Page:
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Art. IX. Sonnets to the fairest Cælia.
Parve, nec invideo, sine me liber ibis ad illam,
Hei mihi quod domino non licet ire tuo.

Trist. I. London. Printed by Adam Islip for IV. P. 1594. 4to.

W. P. for whom these sonnets are said to have been printed, was W. Percy, according to his preface, but whether any relative to the Percies * of Northumber. land, and to the venerable editor of our Poctical Reliqnes, it may not be very practicable to ascertain. The following is his apologetical address

" To the Reader. “ Courteous reader, whereas I was fullie determined to have concealed my Sonnets, as things privie to my selfe; yet, of courtesie, having lent them to some, they were secretlic committed to the presse, and almost finished, before it came to my knowledge. Wherefore, making (as they say) a vertue of necessitie, I did deume it most convenient to præpose mine cpistle, Lonely to beseech you to account of them as of royes and amorous deviscs, and ere long I will impart unto

Id another poeme, which shall be more fruitfull and ponderous. In the meane wbile, I commit these as a pledge unto your indifferent censures. London, 1:91:

W. PERCY."

the wo.

* Henry 9th Earl of Northumberland, who was imprisoned on account of the Gunpowder Pl.t, bait a brother William Percy, whum Anth. Wood records t) have been a man of learning and genius, and to have died single at Oxford, 1648. Coil. Per. II. 407. G. Garrard, in a letter to Lord Strafford, 1639, speaks of him as “ living obscurely in Ox.ord, and drinking nuthing but ale.” Streffurd Letters, II. 168. EDITOR.

His

B B 3

His promised poem never seems to have been produced, nor will the mere poetical reader regret its nonappearance, from the specimen here given, which derives its almost only value from being considered as an unique copy. The sonnets are twenty in number, and these are terminated by a madrigal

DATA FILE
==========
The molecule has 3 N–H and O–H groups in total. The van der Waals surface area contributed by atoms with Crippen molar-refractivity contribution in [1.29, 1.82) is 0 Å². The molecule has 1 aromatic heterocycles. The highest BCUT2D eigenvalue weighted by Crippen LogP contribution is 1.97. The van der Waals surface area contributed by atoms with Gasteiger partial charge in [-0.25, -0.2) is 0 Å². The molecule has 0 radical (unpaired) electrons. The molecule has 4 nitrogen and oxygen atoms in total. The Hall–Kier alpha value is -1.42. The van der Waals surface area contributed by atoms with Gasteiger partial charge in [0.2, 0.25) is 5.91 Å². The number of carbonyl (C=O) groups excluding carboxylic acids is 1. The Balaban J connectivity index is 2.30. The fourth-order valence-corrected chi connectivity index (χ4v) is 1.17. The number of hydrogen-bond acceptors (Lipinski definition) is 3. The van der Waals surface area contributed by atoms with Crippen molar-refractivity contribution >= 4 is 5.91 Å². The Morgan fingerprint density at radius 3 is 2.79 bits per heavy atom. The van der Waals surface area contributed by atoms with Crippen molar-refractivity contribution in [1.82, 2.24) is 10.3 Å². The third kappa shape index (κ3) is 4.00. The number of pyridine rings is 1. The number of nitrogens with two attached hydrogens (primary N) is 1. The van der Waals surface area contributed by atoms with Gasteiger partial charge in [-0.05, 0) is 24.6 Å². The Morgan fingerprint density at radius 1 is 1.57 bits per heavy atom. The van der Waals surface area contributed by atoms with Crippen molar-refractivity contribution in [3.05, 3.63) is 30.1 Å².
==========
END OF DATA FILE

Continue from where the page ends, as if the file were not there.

madrigal “ to Parthenophil upon his Laya and Parthenophe," which Parthenophil may possibly be Barnabe Barnes, * whose equally rare collection of sonnets shall be noticed on a future occasion.

The following are not the most contemptible samples of Percy's Sonnettings.

Son. xvi.
“ I cannot conquer and be conquered;

Then whole my selfe I yeeld unto thy favor;
Behold my thoughts flote in an ocean battered,

To be cast off, or wafted to thine harbor :
If of the same thou wilt then take acceptance,

Stretch out thy fairest hand as flag of peace;
If not, no longer kcepe us in attendance,

But all at once thy firie shafts release.
If thus I die, an honest cause of love

Will of my fates the rigor mittigate;
Those gratious eyne, which will a Tartar move,

Will prove my case the lesse unfortunate:
Altho'

my

friends may rue my chaunce for ay, It will be said-he dyde for Cælia.”

Barnes signs Parthenophil and Parthenope to a couple of sonnets in dispraise of Nash, printed with Pierce's Supererogation by Gab, Harvey, 1593. Oldys, in his MS. notes on Langbaine, says that Barnes published Parthenophil and Parthenope after 1591.

SON

SON. XX.

" Receave these writs, my sweet and dearest frend,

The livelie patterns of my livelesse bodie,
Where thou shalt find, in hebon pictures pen'd,

How I was meeke, but thou extreamlie blodie.
I'le walke forlorne along the willow shades

Alone, complaining of a ruthlesse dame;
Where ere I passe, the rocks, the hilles, the glades,

In pittious yelles, shall sound her cruell name.
There I will waile the lot which fortune sent me,

And make my mones unto the savage eares ;